Hookah Delivery Company ‘GoPuff’ Changes Up Its Business Model
A Philadelphia-based startup that expanded its roots to Boston this month is shying away from exclusively delivering hookahs to customers through their smartphone app by adding alternative services such as bringing food and goods typically sold in convenience stores to people’s front steps.
Back in March, Rafael Ilishayev, cofounder of GoPuff, which billed itself as the first-ever on-demand hookah-tobacco-and-pipe delivery company, told Boston that he was making moves to bring his startup to the area to cater to the booming college population.
Now that he’s here, Ilishayev said the company has made a major shift, and rather than advertising just hookahs, which can be purchased with the click of an app, the founders are stocking up on food items, household products, and other daily necessities to expand their concept.
But they’re keeping the company name.
“We are trying to appeal to everybody, not just someone who wants to smoke. Lots of our sales are coming from non-smoking products,” said Ilishayev. “People are getting snacks and drinks; the normal items you need everyday that you don’t want to go to the store for. The app is rolled out, you go on, plug in any Boston address, and we have a category called ‘GoGrub,’ which has stuff you would see in a supermarket.”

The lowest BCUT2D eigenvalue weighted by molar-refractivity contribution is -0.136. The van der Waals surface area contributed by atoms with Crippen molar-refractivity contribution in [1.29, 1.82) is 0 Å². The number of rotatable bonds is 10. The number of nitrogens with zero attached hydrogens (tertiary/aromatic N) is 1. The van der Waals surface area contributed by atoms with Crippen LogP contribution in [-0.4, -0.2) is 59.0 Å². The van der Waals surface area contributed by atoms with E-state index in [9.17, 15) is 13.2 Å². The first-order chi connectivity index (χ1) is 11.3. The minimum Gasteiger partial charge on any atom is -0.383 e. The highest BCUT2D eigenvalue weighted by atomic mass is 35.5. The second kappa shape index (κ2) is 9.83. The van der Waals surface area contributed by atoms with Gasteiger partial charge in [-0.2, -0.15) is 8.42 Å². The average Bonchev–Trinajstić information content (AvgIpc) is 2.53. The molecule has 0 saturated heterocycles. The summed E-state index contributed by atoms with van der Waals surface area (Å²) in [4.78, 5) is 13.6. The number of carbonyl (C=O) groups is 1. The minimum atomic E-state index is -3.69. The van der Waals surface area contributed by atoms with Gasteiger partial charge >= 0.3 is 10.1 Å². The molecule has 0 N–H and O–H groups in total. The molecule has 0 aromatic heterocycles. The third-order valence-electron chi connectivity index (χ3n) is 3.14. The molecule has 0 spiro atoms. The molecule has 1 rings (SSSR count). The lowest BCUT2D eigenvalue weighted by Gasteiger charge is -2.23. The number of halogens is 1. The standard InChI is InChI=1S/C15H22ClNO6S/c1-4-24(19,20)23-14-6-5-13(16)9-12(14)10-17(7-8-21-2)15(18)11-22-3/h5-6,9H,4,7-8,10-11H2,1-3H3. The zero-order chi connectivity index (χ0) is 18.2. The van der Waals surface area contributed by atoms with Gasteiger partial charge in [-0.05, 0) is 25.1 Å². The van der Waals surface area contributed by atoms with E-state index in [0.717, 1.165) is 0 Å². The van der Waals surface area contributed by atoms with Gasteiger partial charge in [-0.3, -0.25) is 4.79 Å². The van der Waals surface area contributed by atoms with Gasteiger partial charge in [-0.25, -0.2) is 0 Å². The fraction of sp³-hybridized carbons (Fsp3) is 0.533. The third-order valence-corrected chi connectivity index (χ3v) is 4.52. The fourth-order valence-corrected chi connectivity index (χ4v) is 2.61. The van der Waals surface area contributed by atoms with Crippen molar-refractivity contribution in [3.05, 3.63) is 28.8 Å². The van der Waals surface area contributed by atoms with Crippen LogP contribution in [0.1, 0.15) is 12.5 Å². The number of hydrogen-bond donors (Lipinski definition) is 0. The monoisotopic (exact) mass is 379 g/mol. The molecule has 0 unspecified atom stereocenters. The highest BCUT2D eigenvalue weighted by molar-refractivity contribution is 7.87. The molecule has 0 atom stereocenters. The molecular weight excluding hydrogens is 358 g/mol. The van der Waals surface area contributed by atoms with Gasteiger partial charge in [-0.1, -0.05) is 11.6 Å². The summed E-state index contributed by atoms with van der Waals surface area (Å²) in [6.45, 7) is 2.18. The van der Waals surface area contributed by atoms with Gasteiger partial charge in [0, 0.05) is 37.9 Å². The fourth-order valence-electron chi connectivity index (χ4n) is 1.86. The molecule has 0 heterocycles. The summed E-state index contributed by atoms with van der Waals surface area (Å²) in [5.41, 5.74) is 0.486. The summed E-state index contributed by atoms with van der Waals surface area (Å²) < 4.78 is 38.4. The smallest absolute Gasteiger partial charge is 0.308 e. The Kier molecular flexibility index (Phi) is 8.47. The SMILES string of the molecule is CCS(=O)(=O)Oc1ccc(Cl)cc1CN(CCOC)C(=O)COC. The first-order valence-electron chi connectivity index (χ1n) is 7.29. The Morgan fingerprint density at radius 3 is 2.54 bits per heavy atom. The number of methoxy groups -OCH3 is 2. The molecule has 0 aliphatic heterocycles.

When asked what makes this business model different from apps like TaskRabbit and Postmates—besides the hookahs, of course— Ilishayev said GoPuff doesn’t rely on a third party to pickup up items from the store and then deliver them to users. Instead, GoPuff has two storage locations where they keep their goods, so delivery drivers don’t need to make the extra stop before fulfilling an order.
“We provide the same courier service but in a faster method of delivery,” he said, adding that their delivery charges are also considerably less.
Ilishayev said sales have been much slower in Boston since they first launched, bringing in around 60 to 70 requests per day between the operating hours of noon and 4:20 a.m., but he expects soon enough that they will reach the numbers they have seen in Philly, which is in the hundreds. Ilishayev said they have 25,000 users and 25 drivers delivering goods there.
“With the students back we are really catering to them—and the young professionals,” he said.
While they kept the name GoPuff, Ilishayev said they shed some parts of their image, including the scantily clad women on their website’s homepage, pictures of hookahs, and even tobacco items that contain nicotine.
“People still want hookahs,” said Ilishayev. “But there are no cigarettes, or e-cigarettes. We made a stand against it, but we sell non-nicotine hookah stuff.”